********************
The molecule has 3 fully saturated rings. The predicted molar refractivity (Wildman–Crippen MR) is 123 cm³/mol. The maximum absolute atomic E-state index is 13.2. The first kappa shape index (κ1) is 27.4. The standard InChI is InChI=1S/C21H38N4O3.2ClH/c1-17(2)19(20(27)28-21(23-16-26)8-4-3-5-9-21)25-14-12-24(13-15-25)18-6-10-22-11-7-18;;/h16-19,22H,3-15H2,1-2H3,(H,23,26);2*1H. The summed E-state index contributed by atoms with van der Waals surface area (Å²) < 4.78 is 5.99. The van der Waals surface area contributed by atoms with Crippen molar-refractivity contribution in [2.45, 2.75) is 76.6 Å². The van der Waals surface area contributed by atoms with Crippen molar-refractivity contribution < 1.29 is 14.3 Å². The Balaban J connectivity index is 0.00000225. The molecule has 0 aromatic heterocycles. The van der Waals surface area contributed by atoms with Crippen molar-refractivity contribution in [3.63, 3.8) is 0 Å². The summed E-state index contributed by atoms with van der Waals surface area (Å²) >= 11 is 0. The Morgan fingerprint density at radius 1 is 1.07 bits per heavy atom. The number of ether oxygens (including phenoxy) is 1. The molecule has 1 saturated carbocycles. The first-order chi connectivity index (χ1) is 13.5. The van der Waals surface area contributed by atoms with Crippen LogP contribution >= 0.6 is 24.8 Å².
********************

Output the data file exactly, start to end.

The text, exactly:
The molecule has 3 fully saturated rings. The predicted molar refractivity (Wildman–Crippen MR) is 123 cm³/mol. The maximum absolute atomic E-state index is 13.2. The first kappa shape index (κ1) is 27.4. The standard InChI is InChI=1S/C21H38N4O3.2ClH/c1-17(2)19(20(27)28-21(23-16-26)8-4-3-5-9-21)25-14-12-24(13-15-25)18-6-10-22-11-7-18;;/h16-19,22H,3-15H2,1-2H3,(H,23,26);2*1H. The summed E-state index contributed by atoms with van der Waals surface area (Å²) < 4.78 is 5.99. The van der Waals surface area contributed by atoms with Crippen molar-refractivity contribution in [2.45, 2.75) is 76.6 Å². The van der Waals surface area contributed by atoms with Crippen molar-refractivity contribution < 1.29 is 14.3 Å². The Balaban J connectivity index is 0.00000225. The molecule has 0 aromatic heterocycles. The van der Waals surface area contributed by atoms with Crippen molar-refractivity contribution in [3.63, 3.8) is 0 Å². The summed E-state index contributed by atoms with van der Waals surface area (Å²) >= 11 is 0. The Morgan fingerprint density at radius 1 is 1.07 bits per heavy atom. The number of ether oxygens (including phenoxy) is 1. The molecule has 1 saturated carbocycles. The first-order chi connectivity index (χ1) is 13.5. The van der Waals surface area contributed by atoms with Crippen LogP contribution >= 0.6 is 24.8 Å².